As we’re well into the new year, with spring just around the corner, employees in the UK can feel revitalised to finally take a leap and find a new role. HR is all too aware of the dangers this time of year presents and can focus its efforts on retention.
Having quality talent overseas, that knows the business, foreign market, opportunities and threats, can make or break an organisation. Head-hunters are all too aware of the value of excellent overseas candidates, with many using the new year as an ice-breaker to encourage talent to seek new opportunities elsewhere. So, what can employers do to make sure they retain their overseas talent?
- Sell the benefits
In the recruitment phase, it’s important that employers are excellent at selling the role and benefits to secure a candidate. This also needs to continue once that person is in role, when they’re focusing on the job, and talks of attractive benefits can become a distant memory. So it is crucial that businesses remind employees about the benefits available to them and encourage take-up. Our research found that 54% of employers said “offering health and wellbeing support to staff abroad is important for recruitment and retention”, which means that nearly half are missing a trick by not making the most of this opportunity. Employees who work abroad expect to be well looked after and competitors are all too eager to show how they can do just that.
Effective communication is important in letting staff know what benefits are available to them, before they jump ship without fully realising what they had in the first place. Total reward statements, targeted emails and posters around the office, all serve as reminders about the benefits on offer and can aid take-up rates. It could make the difference between an employee deciding to stay or not.
- Provide holistic support
Employee benefits are much more than just money off a dentistry bill. Employees want benefits to look after the mental, physical and overall wellbeing of themselves and their loved ones. Whether working abroad for the first time or having taken on multiple roles around the globe before, support can be beneficial at any point.
Employees and their dependants may still feel unsettled if they haven’t established themselves in the community yet. Or the realities of working in a different country, with longer hours and different weather conditions from home, can take its toll. So, any benefits that can provide transitionary or ongoing support can be greatly valued. A global employee assistance programme (EAP) for example, can enable employees and their families to talk to someone who has been through the same situation and highlight local community groups they can join to help them feel more settled. This can greatly aid retention rates, as the temptation to pack everything up and return home to the familiar is lessened.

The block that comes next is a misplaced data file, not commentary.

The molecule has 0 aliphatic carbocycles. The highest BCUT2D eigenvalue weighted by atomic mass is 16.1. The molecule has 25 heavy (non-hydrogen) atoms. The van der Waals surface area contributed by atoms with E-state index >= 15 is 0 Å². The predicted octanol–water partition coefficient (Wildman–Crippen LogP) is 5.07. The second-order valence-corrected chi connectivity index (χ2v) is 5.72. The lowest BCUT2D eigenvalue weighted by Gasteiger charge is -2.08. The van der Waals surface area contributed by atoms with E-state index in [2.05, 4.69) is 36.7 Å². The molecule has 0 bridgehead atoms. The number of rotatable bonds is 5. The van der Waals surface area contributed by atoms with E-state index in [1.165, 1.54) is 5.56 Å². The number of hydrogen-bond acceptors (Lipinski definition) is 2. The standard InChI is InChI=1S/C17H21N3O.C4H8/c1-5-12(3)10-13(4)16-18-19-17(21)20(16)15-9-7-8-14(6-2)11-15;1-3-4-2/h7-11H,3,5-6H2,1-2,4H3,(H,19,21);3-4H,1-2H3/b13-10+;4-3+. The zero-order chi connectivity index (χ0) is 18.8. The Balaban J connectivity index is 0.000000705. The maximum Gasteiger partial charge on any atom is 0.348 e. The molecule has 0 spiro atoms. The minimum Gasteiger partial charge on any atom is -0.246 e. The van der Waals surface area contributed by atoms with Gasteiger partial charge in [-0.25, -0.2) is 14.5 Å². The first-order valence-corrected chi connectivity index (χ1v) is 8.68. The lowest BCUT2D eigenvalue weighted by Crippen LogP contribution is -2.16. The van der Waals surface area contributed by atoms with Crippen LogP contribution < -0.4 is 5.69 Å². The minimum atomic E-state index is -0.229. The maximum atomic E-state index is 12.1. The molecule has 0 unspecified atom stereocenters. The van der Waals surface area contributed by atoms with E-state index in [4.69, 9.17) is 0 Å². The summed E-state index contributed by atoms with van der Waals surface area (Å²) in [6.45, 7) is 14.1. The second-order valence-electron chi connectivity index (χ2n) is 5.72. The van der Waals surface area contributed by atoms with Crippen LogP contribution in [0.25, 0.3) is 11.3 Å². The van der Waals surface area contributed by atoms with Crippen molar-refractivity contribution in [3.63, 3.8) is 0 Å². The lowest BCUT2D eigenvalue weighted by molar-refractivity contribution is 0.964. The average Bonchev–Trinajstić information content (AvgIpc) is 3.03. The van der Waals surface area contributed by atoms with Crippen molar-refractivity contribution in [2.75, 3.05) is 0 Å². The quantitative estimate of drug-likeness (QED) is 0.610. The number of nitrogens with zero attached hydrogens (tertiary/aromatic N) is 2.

- Support mental health
Whilst conversations around mental health are increasingly commonplace in the UK, it can remain a taboo subject abroad. Although EAPs can provide an excellent service in supporting mental health concerns, they may go under-utilised if employees feel uncomfortable accessing them. It’s important for employers to reiterate that EAP support is completely confidential, to help alleviate fears of potential repercussions at work. Employees who are aware of the service, and understand the value it can add, are much more likely to stay with an employer – rather than changing role, to try and escape the mental health pressures they may experience.
With so many different benefits available, its important employees truly understand what is on offer to them and how it can positively impact their lifestyles. Failing to communicate this effectively, potentially leaves
Sarah Dennis is Head of International at The Health Insurance Group, which she joined in 2014 following over 17 years working as a consultant and in senior management roles in international health insurance companies including Jelf Group, Norwich Union Healthcare (Aviva UK), HealthCare International, Goodhealth Worldwide Ltd. (Aetna Global Benefits) and RSA.
Winner of the International Intermediary of the Year 2008, 2010, 2011 and 2015 and Highly Commended in 2009, 2012 and 2016, in the Health Insurance & Protection Awards - Sarah is a speaker, committee member and contributor to both global industry conferences and international publications.
Sarah is responsible for corporate international private medical insurance and expatriate cover, and the development of exclusive products for SMEs and expatriate groups.